Cost, Overhead, Selling Price, and Profit
Date: 06/24/2008 at 14:27:10 From: Vivian Subject: word problem on finding the selling price Larry's Lamp Shop buys lamps for $18 each. If Larry's overhead is $7.29 per lamp and he makes a profit of $3.38 per lamp, what is the selling price of each lamp? What does the overhead mean? Does it mean the mark up price? This entire question's wording is very confusing to me. I tried: 7.29 - 3.38 = 3.91 18 + 3.91 = 21.91 but the answer in the book says it is $28.67.
Date: 06/24/2008 at 19:31:26 From: Doctor Achilles Subject: Re: word problem on finding the selling price Hi Vivian, Thanks for writing to Dr. Math. The overhead is all the other expenses Larry has. The gas it takes him to get in to work each day, the rent he pays on his building, the electricity bill, and so on. Let's say he buys the lamps for $20 each, plus he spends an average of $5 per lamp on overhead. If he sells each lamp for $28, what is his profit? Total-price = item-cost + profit + overhead $28 = $20 + profit + $5 $28 = $25 + profit $3 = profit So in the problem I made up, profit is $3. Do you understand how I solved the problem I made up? If you don't, please tell me what about it is confusing. Now that you have seen me solve that problem, can you figure out how to solve your problem? If you're still stuck or you want me to check your answer, please write back and show me the steps you've tried so I can help you find the right answer. - Doctor Achilles, The Math Forum http://mathforum.org/dr.math/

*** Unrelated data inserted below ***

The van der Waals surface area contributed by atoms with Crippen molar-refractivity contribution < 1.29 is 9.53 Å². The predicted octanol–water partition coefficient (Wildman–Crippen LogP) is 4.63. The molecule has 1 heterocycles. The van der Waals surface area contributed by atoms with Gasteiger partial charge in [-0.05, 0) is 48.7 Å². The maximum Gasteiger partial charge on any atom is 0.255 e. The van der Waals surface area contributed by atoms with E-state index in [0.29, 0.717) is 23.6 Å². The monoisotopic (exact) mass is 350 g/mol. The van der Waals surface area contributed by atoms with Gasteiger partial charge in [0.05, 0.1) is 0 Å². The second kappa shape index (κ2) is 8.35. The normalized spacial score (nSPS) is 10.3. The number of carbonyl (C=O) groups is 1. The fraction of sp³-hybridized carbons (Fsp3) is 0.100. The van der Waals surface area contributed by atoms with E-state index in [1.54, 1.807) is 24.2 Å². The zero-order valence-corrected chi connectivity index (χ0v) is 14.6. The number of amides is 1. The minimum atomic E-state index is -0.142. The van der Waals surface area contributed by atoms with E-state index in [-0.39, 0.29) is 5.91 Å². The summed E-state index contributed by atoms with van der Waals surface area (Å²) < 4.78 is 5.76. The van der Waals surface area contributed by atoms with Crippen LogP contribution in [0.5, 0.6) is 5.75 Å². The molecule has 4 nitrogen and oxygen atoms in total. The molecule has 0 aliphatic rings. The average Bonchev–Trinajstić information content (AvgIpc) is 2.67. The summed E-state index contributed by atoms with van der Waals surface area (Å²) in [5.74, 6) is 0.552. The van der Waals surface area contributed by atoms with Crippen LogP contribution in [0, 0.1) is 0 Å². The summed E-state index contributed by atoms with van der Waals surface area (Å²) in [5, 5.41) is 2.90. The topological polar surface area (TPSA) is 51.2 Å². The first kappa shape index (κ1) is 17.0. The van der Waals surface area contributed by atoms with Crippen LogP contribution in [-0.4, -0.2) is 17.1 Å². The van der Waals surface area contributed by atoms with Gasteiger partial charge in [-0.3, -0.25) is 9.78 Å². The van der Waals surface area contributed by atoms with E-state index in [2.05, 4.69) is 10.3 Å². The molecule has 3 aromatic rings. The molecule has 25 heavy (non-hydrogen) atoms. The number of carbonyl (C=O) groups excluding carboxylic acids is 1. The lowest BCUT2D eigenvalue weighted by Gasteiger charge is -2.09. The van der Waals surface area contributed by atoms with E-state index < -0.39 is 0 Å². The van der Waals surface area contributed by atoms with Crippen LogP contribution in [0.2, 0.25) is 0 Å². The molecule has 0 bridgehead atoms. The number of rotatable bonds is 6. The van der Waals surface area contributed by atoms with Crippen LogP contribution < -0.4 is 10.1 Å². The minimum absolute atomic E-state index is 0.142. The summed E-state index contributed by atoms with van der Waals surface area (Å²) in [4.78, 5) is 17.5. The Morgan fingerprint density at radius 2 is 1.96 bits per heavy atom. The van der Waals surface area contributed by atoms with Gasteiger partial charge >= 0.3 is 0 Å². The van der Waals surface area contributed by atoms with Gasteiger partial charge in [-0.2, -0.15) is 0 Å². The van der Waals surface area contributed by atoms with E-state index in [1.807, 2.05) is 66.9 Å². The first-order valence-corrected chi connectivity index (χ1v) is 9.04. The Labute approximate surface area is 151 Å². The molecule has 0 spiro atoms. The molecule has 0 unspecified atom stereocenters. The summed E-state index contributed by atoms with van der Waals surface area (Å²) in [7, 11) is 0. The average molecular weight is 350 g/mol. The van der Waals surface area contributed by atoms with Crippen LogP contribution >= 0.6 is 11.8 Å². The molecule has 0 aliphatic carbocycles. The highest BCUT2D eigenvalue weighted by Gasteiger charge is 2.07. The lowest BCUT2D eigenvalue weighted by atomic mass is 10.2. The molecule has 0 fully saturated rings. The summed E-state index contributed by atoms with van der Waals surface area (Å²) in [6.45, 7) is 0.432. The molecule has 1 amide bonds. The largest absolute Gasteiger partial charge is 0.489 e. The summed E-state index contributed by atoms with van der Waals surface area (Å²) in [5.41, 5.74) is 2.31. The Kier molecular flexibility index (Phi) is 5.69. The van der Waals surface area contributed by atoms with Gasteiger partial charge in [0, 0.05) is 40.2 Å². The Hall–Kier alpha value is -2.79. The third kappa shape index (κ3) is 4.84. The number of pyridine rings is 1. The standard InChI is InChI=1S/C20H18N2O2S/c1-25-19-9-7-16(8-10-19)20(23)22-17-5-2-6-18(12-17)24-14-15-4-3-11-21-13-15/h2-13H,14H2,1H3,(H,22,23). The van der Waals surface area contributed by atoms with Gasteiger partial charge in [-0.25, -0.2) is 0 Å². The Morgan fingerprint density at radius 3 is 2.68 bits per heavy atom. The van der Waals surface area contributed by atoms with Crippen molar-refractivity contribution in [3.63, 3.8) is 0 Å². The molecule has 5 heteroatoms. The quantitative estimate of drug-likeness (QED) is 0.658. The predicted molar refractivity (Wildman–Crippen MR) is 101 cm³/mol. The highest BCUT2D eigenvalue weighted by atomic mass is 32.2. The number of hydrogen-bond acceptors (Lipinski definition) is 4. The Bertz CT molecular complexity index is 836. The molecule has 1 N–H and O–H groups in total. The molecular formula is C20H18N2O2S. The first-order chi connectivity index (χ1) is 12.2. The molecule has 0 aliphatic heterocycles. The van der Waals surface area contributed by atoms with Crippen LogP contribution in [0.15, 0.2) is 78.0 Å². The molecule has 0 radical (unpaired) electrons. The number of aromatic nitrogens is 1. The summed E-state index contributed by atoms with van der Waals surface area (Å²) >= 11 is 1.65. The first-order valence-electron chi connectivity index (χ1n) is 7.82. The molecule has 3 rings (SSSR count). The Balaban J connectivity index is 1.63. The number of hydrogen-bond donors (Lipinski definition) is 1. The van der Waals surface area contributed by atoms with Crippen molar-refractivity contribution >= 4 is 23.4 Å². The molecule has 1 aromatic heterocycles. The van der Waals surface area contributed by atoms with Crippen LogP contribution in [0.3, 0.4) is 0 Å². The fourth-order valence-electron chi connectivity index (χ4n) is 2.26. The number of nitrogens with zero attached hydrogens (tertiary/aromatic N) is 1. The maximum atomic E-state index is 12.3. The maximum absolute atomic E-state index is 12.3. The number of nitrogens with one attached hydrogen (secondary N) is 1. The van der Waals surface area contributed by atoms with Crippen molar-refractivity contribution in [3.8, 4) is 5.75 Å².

Search the Dr. Math Library:
Ask Dr. MathTM
© 1994-2015 The Math Forum